Every investor in Generation Development Group Limited (ASX:GDG) should be aware of the most powerful shareholder groups. Institutions often own shares in more established companies, while it’s not unusual to see insiders own a fair bit of smaller companies. Warren Buffett said that he likes ‘a business with enduring competitive advantages that is run by able and owner-oriented people’. So it’s nice to see some insider ownership, because it may suggest that management is owner-oriented.
With a market capitalization of AU$59m, Generation Development Group is a small cap stock, so it might not be well known by many institutional investors. Taking a look at our data on the ownership groups (below), it’s seems that institutions own shares in the company. Let’s delve deeper into each type of owner, to discover more about GDG.
What Does The Institutional Ownership Tell Us About Generation Development Group?
Many institutions measure their performance against an index that approximates the local market. So they usually pay more attention to companies that are included in major indices.
We can see that Generation Development Group does have institutional investors; and they hold 14% of the stock. This can indicate that the company has a certain degree of credibility in the investment community. However, it is best to be wary of relying on the supposed validation that comes with institutional investors. They too, get it wrong sometimes. It is not uncommon to see a big share price drop if two large institutional investors try to sell out of a stock at the same time. So it is worth checking the past earnings trajectory of Generation Development Group, (below). Of course, keep in mind that there are other factors to consider, too.
We note that hedge funds don’t have a meaningful investment in Generation Development Group. While there is some analyst coverage, the company is probably not widely covered. So it could gain more attention, down the track.
Insider Ownership Of Generation Development Group
The definition of an insider can differ slightly between different countries, but members of the board of directors always count. The company management answer to the board; and the latter should represent the interests of shareholders. Notably, sometimes top-level managers are on the board, themselves.
I generally consider insider ownership to be a good thing. However, on some occasions it makes it more difficult for other shareholders to hold the board accountable for decisions.
It seems insiders own a significant proportion of Generation Development Group Limited. It has a market capitalization of just AU$59m, and insiders have AU$24m worth of shares in their own names. I would say this shows alignment with shareholders, but it is worth noting that the company is still quite small; some insiders may have founded the business. You can click here to see if those insiders have been buying or selling.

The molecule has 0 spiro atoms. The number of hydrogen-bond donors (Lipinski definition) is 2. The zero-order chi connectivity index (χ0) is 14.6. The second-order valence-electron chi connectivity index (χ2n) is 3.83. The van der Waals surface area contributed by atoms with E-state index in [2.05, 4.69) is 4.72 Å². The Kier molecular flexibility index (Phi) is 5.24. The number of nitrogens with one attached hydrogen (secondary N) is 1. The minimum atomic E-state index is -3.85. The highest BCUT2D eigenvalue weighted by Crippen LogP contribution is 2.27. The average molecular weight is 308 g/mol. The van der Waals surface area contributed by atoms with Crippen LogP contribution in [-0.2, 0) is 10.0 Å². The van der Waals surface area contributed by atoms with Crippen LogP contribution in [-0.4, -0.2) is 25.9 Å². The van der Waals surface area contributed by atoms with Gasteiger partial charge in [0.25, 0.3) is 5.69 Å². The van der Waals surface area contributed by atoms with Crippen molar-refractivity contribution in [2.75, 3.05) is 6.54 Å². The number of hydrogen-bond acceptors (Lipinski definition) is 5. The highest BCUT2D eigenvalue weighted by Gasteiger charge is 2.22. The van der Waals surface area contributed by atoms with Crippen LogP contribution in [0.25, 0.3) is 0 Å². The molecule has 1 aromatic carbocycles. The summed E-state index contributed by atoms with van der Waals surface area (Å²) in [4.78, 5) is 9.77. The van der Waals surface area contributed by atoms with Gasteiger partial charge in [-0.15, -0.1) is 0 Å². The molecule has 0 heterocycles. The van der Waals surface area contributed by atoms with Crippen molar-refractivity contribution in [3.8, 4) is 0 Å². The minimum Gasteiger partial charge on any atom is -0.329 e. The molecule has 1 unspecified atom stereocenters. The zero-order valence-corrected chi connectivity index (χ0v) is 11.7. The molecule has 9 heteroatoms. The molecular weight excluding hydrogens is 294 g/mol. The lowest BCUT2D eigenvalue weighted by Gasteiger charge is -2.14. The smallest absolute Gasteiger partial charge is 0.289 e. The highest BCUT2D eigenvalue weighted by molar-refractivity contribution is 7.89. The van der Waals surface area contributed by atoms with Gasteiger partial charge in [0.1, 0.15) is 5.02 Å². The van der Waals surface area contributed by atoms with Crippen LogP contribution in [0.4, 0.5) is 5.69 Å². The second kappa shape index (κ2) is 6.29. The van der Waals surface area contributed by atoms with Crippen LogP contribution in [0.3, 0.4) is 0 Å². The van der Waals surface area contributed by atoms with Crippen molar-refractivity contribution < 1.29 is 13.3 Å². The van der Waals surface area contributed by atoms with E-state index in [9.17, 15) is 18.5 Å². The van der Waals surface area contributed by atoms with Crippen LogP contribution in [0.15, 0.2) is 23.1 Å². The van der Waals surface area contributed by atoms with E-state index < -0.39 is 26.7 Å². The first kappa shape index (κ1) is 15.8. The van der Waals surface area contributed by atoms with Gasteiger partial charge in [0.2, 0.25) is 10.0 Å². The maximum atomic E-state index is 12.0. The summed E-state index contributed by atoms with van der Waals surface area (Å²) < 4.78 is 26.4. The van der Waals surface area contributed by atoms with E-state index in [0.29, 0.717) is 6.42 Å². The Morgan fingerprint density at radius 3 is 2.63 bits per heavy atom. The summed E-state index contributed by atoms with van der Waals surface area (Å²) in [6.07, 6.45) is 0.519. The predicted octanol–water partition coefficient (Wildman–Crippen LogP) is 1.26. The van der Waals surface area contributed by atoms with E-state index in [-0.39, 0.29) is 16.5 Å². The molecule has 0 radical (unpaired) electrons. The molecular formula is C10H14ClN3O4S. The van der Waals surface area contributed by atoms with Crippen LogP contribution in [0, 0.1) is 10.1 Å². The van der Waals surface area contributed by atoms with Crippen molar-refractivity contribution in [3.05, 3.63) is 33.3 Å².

General Public Ownership
The general public holds a 36% stake in GDG. This size of ownership, while considerable, may not be enough to change company policy if the decision is not in sync with other large shareholders.
Private Company Ownership
We can see that Private Companies own 10%, of the shares on issue. It’s hard to draw any conclusions from this fact alone, so its worth looking into who owns those private companies. Sometimes insiders or other related parties have an interest in shares in a public company through a separate private company.
While it is well worth considering the different groups that own a company, there are other factors that are even more important.
Many find it useful to take an in depth look at how a company has performed in the past. You can access this detailed graph of past earnings, revenue and cash flow .
If you are like me, you may want to think about whether this company will grow or shrink. Luckily, you can check this free report showing analyst forecasts for its future.
NB: Figures in this article are calculated using data from the last twelve months, which refer to the 12-month period ending on the last date of the month the financial statement is dated. This may not be consistent with full year annual report figures.
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If you spot an error that warrants correction, please contact the editor at firstname.lastname@example.org. This article by Simply Wall St is general in nature. It does not constitute a recommendation to buy or sell any stock, and does not take account of your objectives, or your financial situation. Simply Wall St has no position in the stocks mentioned. Thank you for reading.